Market Review: Reminiscences of a Stock Operator

Sunday is May Day, day of the international worker.

And as luck would have it, not fifty paces from our office in downtown Baltimore, there sits an anarchist bookstore called Red Emma’s. So in a small display of solidarity with the international worker, on Friday went to check it out.

We took James Boric with us…and a note pad…and a copy of ‘Reminiscences of a Stock Operator’ by Edwin Lefevre [See Book of the Week, below…]

James Boric is the publisher of a newsletter called Penny Stock Fortunes and a trading system called the MST trader. Seven out of every ten of his recommendations are profitable…and since he started using his system nearly three years ago, he has comfortably beaten the market.

‘Reminiscences of a stock operator’ – on the other hand – is probably the single most important book on trading that exists and James cites it as an important influence on his trading strategy. So by reading pre-selected passages to James, in this shrine to socialism, labor and non-profit activity, we hoped he might spill the beans on his trading system…

We started with this passage from chapter 3:

Livermore: "If somebody had told me my method would not work I nevertheless would have tried it out to make sure for myself, for when I am wrong only one thing convinces me of it, and that is, to lose money. And I am only right when I make money. That is speculating."

Boric: "There are a million different ways of losing money in the stock market, but the fundamental fault I see is almost always the same: Not having a system. Whether they are lazy or they just like to fly by the seat of their pants, I don’t know, but the market always gets them in the end. I’d say the biggest factor in my success has been discipline…discipline to stick to a system which I know is profitable even when I have ten losing trades in a row."

At this point our food arrived…hummus, celery sticks and brown bread. We ignored this anarchist feast and dove back into the book…

Livermore Ch. 3: "It takes a man a long time to learn all the lessons of all his mistakes. They say there are two sides to everything. But there is only one side to the stock market; and it is not the bull side or the bear side, but the right side. It took me longer to get that general principle fixed firmly in my mind than it did most of the more technical phases of the game of stock speculation."

Boric: "Yeah…very important…don’t get married to your positions. It’s a classic way of losing money and another reason for using a system. My system has no memory and it doesn’t care if the market’s going up or down. My ideas, on the other hand, can be influenced by almost anything, the latest news story…a conversation…even the weather…"

Livermore Ch. 7: "When I am bearish and I sell a stock, each sale must be at a lower level than the previous sale. When I am buying, the reverse is true. I must buy on a rising scale. I don’t buy long stock on a scale down, I buy on a scale up."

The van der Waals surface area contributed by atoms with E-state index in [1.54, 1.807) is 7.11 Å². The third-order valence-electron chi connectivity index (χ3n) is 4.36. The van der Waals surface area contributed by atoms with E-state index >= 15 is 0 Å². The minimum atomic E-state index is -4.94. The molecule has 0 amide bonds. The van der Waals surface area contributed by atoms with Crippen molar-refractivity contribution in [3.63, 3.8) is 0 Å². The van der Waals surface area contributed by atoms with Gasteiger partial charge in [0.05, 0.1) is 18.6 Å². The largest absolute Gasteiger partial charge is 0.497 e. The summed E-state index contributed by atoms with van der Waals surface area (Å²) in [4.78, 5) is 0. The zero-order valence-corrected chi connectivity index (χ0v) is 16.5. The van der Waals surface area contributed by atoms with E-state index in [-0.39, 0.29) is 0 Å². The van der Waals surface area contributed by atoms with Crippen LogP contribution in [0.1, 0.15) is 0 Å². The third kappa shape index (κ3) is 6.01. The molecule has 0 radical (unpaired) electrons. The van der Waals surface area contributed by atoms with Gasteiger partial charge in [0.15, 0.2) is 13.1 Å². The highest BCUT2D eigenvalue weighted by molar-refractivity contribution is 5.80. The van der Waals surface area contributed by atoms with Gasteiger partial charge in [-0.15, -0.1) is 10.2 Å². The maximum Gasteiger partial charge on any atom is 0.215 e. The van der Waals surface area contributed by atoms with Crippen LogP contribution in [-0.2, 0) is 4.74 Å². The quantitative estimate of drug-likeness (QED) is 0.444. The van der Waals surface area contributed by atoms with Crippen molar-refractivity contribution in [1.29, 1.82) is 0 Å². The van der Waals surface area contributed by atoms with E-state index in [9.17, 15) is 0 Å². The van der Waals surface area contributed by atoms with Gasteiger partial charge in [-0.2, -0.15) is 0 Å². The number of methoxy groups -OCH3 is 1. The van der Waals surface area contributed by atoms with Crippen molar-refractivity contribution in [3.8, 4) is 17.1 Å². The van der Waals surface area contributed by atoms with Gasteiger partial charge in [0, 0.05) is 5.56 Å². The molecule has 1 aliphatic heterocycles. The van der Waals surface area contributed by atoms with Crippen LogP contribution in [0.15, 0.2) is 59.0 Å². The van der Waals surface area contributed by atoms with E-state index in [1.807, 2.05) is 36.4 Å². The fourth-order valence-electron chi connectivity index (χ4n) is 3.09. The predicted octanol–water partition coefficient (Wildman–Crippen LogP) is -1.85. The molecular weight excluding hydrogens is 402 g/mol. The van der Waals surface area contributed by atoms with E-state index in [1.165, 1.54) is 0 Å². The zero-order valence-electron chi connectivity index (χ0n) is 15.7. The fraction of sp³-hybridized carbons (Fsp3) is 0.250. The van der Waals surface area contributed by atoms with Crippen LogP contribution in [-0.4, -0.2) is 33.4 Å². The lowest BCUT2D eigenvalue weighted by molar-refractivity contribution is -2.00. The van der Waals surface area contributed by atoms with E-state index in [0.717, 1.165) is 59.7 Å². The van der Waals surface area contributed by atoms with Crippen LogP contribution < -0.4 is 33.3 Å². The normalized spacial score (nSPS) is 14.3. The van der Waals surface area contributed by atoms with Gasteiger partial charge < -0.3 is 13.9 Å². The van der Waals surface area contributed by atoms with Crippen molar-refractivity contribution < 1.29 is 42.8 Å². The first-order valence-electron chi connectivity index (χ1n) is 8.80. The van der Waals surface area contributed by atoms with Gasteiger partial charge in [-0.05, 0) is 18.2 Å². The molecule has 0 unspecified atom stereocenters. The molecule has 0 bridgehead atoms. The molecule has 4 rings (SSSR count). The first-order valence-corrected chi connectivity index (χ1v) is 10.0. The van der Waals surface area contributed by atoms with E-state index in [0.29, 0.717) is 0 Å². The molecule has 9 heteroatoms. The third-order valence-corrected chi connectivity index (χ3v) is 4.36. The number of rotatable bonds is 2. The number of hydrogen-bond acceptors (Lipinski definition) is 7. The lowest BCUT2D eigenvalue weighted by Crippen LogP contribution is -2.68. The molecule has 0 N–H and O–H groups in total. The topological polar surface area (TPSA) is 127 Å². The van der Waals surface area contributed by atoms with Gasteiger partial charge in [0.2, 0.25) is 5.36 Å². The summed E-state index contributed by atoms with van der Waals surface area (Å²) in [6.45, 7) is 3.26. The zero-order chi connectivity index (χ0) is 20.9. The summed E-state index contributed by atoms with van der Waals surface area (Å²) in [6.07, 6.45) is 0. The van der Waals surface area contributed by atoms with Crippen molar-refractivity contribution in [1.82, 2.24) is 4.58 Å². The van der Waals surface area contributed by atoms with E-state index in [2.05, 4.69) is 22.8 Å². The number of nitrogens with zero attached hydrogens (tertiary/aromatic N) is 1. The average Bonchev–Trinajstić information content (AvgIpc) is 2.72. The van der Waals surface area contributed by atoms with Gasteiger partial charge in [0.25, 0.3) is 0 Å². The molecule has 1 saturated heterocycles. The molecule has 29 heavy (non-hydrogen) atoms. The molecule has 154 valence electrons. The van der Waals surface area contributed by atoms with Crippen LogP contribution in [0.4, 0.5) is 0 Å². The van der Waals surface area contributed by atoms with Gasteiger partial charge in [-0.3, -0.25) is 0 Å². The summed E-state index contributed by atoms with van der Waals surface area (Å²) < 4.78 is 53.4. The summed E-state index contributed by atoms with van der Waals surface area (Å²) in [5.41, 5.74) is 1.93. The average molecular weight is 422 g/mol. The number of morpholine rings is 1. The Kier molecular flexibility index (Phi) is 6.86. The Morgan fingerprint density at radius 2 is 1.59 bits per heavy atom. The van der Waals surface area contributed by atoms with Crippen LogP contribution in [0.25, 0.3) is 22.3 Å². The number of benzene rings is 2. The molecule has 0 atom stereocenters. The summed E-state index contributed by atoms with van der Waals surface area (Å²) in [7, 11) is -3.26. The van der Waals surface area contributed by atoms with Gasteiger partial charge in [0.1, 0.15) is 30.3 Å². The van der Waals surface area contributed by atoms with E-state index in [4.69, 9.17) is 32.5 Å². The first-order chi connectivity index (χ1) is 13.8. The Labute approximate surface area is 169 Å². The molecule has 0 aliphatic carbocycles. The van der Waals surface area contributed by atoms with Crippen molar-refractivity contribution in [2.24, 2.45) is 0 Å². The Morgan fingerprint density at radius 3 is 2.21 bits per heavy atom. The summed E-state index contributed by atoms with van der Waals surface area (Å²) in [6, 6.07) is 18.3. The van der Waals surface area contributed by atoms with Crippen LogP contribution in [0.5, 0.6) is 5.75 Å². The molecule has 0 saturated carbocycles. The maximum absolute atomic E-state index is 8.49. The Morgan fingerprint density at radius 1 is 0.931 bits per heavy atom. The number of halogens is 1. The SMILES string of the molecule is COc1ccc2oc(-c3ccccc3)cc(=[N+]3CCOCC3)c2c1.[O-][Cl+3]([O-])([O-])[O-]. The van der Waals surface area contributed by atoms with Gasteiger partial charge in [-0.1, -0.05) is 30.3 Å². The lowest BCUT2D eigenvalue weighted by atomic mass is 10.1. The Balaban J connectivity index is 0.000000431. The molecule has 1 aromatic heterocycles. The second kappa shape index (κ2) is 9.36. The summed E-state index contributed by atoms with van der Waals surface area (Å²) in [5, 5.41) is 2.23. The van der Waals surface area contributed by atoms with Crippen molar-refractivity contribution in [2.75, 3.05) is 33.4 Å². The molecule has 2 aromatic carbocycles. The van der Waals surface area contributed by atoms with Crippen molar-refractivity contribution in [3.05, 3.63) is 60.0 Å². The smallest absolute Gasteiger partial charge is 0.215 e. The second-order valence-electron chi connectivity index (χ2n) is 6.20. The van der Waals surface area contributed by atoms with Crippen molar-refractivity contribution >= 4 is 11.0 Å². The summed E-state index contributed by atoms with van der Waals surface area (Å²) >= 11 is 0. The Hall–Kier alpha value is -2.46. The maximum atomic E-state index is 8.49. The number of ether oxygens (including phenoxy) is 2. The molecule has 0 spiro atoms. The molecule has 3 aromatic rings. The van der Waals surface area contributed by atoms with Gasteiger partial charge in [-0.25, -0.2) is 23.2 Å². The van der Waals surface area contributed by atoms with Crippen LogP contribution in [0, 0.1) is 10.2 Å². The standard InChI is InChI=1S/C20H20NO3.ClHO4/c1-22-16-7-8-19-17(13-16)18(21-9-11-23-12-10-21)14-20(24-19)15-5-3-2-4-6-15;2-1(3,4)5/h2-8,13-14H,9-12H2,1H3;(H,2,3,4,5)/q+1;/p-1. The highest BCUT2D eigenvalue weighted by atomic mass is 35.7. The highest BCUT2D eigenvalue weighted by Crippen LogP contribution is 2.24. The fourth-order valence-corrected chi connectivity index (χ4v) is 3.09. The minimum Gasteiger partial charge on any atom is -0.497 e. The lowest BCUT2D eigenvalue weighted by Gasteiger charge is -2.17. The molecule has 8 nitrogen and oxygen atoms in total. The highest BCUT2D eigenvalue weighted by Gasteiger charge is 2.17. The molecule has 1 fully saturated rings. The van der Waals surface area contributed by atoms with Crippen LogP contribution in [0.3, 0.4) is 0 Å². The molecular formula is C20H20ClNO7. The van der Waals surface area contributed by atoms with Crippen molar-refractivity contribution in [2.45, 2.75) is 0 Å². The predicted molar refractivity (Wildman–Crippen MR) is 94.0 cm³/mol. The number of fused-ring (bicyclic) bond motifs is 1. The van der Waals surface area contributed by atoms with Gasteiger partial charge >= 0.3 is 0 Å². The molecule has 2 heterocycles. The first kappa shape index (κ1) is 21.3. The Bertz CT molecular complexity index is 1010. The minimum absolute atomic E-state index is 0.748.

Boric: "Ok…the MST system is built on this principle. Momentum, strength and trend. To make my picks, I screen the markets for stocks that are moving with purpose. I’m not trying to hit the peaks or the bottoms, but trying to catch the move. It’s a much higher probability strategy."

Livermore Ch. 5: "If a stock doesn’t act right don’t touch it; because, being unable to tell precisely what is wrong, you cannot tell which way it is going. No diagnosis, no prognosis. No prognosis, no profit."

Boric: "Nothing needs be said. If it’s not complying with your system, don’t touch it. You’ve gotta be strict…"

We picked up a newspaper from the stand next to our table. It was called "Industrial Worker." We started reading from it…

"May Day – Our Labor Day! May Day, when nature, herself in revolt against the trammels of the ice and cold, with sun and earth in harmony, preaches the gospel of progress! …True, our masters have given one day a year as a day of Labor. We, the militants of labor, want no day contaminated and disgraced by legal sanction.

"Your Labor Day means the perpetuation of capitalism; ours means its overthrow. Your Labor Day symbolizes the enslavement of the workers; ours their approaching liberation…"

"My Labor Day means golf," said Boric, polishing off his fair trade coffee and packing his laptop away. "Let’s go…I’ve got a plane to catch…"


Tom Dyson,
The Daily Reckoning

May, 01, 2005

P.S. With Boric’s permission, we posted the full MST trading methodology on the Internet last week.

— Daily Reckoning Book Of The Week —

Reminiscences of a Stock Operator
by Edwin Lefevre

The all time classic book on stock trading is a must-have for every trader’s library…Or buy the book on CD, so you can listen in your car on the way to work…


THIS WEEK in THE DAILY RECKONING: "Zebras that reside on the outside of the herd are calculated risk takers. They know there is always a chance a lion could pounce out of the bush, wrap his gigantic paws around their neck and fatally sink his fangs into their jugular. But the allure of lush green grass, fresh water and the cool breeze is worth the risk of an attack."

For more zebras and lions, see James Boric’s superb essay from Thursday, below…

By Bill Bonner

"Often, the best way to deal with something that you find absurd is to take a step back and laugh. Bill Bonner advises his readers to employ this strategy when trying to decipher what our world leaders are really trying to save the world from…"

By James Boric

"Last week, Steve Sjuggerud warned readers that now was the time to bet against small-caps. Today, you get the other side of the story – straight from the mouth of our small-cap superstar, James Boric. Read on…"